A call to action for our times, Payam Akhavan’s 2017 CBC Massey Lectures, In Search of a Better World,  is a powerful survey of some of the major human rights struggles of our times- and what we can do about it.

Renowned UN prosecutor and human rights scholar Payam Akhavan has encountered the grim realities of contemporary genocide throughout his life and career. Deceptive utopias, political cynicism, and public apathy, he says,  have given rise to major human rights abuses: from the religious persecution of Iranian Bahá’ís that shaped his personal life, to the horrors of ethnic cleansing in Yugoslavia, the genocide in Rwanda, and the rise of the Islamic State.

But he also reflects on the inspiring resilience of the human spirit, and the reality that we need each other, to set us free from ideology and go about building that better world.

A timely, essential, and passionate work of memoir and history, In Search of a Better World is a tour de force by an internationally renowned human rights lawyer.

About the 2017 CBC Massey Lecturer:

Massey Lectures

Payam AkhavanAug. 29, 2016 in Toronto.
Photo by Peter Bregg CM

Payam Akhavan is a Professor of International Law at McGill University in Montreal, Canada, a Member of the International Court of Arbitration, and a former UN prosecutor at The Hague.

He has served with the UN in conflict zones around the world, including Bosnia, Cambodia, Guatemala, Rwanda, and Timor Leste, and as legal counsel in landmark cases before the International Court of Justice, the International Criminal Court, the European Court of Human Rights, the Supreme Courts of Canada and the United States.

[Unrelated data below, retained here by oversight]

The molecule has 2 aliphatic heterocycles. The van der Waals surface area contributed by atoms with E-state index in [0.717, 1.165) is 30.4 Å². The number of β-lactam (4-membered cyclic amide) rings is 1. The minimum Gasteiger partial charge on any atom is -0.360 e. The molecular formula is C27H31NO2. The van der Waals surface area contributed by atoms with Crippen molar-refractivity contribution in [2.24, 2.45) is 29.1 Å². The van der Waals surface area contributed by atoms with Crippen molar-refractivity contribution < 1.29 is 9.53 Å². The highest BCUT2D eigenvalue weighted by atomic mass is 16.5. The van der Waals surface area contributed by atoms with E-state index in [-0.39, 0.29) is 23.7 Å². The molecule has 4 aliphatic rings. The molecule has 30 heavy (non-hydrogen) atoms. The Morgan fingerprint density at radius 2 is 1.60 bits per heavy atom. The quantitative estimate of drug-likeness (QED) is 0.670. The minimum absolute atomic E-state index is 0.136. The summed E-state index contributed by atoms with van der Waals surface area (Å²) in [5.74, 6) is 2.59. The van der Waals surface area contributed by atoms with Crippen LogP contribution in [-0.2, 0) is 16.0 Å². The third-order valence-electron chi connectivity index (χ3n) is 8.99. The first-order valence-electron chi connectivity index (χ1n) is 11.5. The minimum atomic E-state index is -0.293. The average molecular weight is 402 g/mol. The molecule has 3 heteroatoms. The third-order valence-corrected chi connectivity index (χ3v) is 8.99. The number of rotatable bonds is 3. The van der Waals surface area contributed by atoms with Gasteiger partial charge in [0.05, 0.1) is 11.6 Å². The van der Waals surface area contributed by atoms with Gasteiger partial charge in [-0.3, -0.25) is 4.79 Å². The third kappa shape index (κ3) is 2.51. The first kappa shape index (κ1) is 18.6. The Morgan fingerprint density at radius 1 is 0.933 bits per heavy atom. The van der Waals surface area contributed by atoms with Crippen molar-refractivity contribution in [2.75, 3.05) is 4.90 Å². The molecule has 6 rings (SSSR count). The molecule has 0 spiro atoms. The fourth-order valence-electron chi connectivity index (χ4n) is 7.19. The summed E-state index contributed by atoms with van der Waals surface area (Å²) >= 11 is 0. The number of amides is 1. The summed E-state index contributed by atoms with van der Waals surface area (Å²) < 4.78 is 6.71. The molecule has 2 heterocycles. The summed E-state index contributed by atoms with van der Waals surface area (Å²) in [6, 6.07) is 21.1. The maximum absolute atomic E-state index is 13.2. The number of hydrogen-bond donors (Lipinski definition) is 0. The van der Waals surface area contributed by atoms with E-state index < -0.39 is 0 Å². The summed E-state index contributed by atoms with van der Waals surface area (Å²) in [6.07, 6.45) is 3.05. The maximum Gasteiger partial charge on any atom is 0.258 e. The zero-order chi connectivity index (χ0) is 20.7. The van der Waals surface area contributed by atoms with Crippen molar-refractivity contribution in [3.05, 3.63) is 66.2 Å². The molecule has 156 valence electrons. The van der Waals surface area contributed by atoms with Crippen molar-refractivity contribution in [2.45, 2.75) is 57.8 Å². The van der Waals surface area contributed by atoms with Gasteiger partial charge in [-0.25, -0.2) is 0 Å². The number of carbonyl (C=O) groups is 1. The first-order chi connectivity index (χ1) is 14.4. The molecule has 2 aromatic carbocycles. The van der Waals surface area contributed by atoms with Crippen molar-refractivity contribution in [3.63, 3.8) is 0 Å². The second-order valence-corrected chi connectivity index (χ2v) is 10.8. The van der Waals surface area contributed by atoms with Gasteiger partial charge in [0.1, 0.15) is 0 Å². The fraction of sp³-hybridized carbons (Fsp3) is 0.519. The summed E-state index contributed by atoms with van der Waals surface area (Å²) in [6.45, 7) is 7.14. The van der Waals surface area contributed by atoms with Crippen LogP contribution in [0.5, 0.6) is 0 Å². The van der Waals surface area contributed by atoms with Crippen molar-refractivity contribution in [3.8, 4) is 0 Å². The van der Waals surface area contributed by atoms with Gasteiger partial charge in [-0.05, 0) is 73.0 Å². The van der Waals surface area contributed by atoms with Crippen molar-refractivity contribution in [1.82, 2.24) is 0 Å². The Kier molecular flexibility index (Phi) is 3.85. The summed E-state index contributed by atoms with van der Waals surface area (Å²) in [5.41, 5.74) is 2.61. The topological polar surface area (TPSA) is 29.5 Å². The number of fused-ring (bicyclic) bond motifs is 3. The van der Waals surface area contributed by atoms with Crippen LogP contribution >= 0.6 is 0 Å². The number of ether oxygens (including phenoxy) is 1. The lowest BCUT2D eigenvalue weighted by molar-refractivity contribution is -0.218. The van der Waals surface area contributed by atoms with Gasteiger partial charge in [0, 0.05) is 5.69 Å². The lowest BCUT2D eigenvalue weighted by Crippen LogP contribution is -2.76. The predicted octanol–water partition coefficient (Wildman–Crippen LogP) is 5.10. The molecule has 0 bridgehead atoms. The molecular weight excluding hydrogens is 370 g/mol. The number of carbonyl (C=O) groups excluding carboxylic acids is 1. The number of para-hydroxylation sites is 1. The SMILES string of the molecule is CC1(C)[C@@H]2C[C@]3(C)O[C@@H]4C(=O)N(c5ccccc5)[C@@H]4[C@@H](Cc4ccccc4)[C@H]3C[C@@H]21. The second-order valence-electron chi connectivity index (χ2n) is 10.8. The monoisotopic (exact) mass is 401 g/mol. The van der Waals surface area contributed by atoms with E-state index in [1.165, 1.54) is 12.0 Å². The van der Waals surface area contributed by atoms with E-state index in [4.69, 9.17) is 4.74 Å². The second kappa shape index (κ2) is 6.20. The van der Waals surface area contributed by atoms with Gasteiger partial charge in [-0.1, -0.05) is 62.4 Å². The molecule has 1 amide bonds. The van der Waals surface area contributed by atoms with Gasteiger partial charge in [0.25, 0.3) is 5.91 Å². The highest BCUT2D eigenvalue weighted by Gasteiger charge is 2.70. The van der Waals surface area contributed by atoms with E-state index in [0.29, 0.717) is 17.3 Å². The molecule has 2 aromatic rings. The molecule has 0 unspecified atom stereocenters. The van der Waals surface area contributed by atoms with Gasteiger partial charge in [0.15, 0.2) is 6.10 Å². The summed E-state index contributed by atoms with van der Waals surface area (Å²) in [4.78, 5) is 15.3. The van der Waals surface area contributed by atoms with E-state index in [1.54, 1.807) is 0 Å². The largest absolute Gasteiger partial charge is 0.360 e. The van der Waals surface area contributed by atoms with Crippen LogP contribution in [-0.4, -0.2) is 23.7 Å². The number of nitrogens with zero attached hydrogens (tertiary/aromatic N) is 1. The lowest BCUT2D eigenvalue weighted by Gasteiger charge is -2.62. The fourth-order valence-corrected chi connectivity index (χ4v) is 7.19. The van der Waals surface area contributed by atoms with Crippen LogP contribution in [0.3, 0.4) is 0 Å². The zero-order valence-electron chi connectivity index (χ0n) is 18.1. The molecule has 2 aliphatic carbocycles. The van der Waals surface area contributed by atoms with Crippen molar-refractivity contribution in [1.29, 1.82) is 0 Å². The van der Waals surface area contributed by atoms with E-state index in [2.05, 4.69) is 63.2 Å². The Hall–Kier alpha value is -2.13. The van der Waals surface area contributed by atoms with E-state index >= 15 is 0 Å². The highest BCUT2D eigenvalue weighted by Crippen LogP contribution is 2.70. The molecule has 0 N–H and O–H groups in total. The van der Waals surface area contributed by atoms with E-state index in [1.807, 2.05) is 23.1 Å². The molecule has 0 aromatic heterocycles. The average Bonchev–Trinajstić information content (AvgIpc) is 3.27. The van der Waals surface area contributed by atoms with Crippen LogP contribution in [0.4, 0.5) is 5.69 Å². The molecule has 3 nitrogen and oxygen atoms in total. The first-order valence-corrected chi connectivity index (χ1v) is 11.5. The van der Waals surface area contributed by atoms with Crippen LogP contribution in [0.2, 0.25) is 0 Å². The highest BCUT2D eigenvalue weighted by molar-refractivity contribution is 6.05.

He served as Chair of the Global Conference on Prevention of Genocide, and he’s a Founder of the Iran Human Rights Documentation Centre. In 2005, he was selected by the World Economic Forum as a Young Global Leader.

Payam Akhavan was born in Tehran, Iran, and migrated to Canada with his family in his childhood.

Massey Tour 2017
Lecture 3
The Will to Intervene

“There is nothing random or spontaneous about radical evil; it is a conspiracy of prodigious proportions”

In the 1990’s the world watched in horror as the Hutus of Rwanda massacred their neighbours, the Tutsis.There was no great will to intervene, but Payam Akhavan was part of the creation of the International Criminal Tribunal that might bring war criminals to justice in the aftermath of the killings. What causes such atrocities, and who are the people who do these things to each other? And what can we learn so these things don’t happen again?

“Cockroaches and lice, snakes and rats, the dehumanization of others is always a precondition for their destruction. We cannot harm those for whom we have empathy.”

For more information visit:

The Centaur Theatre
453 St. François-Xavier

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